The Massachusetts Senate is moving forward with legislation that would extend a series of pandemic-era rules into next year and beyond, including letting restaurants sell to-go cocktails until March 2022, an initiative the industry pushed hard to retain amid opposition from liquor stores. In addition, the legislation would allow cities and towns to seek to keep expanded outdoor table service until April 1, 2022, ensuring that restaurants could retain the added flexibility of moving tables into parking lots, spaces, and other areas. Without this legislative change, any accommodations restaurants won under Baker’s emergency order would end 60 days after the state of emergency is lifted, or in mid-August during the height of the summer season.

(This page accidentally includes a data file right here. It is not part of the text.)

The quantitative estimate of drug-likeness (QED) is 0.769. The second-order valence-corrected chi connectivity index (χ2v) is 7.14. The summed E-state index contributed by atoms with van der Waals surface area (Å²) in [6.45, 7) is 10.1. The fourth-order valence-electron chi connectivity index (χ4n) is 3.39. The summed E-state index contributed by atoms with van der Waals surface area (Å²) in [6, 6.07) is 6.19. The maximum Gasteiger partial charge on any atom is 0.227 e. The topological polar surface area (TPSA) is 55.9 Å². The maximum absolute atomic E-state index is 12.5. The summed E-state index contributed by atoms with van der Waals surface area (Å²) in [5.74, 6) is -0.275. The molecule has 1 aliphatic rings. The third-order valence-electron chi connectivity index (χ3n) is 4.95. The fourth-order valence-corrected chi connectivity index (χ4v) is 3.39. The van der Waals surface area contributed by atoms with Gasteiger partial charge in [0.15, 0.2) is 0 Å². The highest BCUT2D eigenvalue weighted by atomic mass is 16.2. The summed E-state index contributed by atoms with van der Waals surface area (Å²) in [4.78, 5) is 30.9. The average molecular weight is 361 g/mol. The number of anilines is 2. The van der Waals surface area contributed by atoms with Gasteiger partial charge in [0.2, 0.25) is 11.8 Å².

The Senate bill, however, does not include everything restaurants wanted. It does not include language extending a law capping the fees restaurants pay delivery apps such as Grubhub or DoorDash at 15 percent, which ends when the state of emergency does, though it’s likely lawmakers would seek to add it during their floor debate.
Baker’s decision to end the state of emergency, announced last month, caught many on Beacon Hill off-guard, and prompted legislators to start a fast-moving process to identify how best to transition the state from the depths of the pandemic. The Senate is also seeking to require Baker give the Legislature 45-day notice of when he plans to end any outstanding public health orders or the public health emergency.
After the Senate vote on Thursday, the bill would move to the House, where representatives could change or add parts of it, and then have to reconcile any differences with senators before the package lands on Baker’s desk. If so, that process would likely extend past the state of emergency’s expiration next week.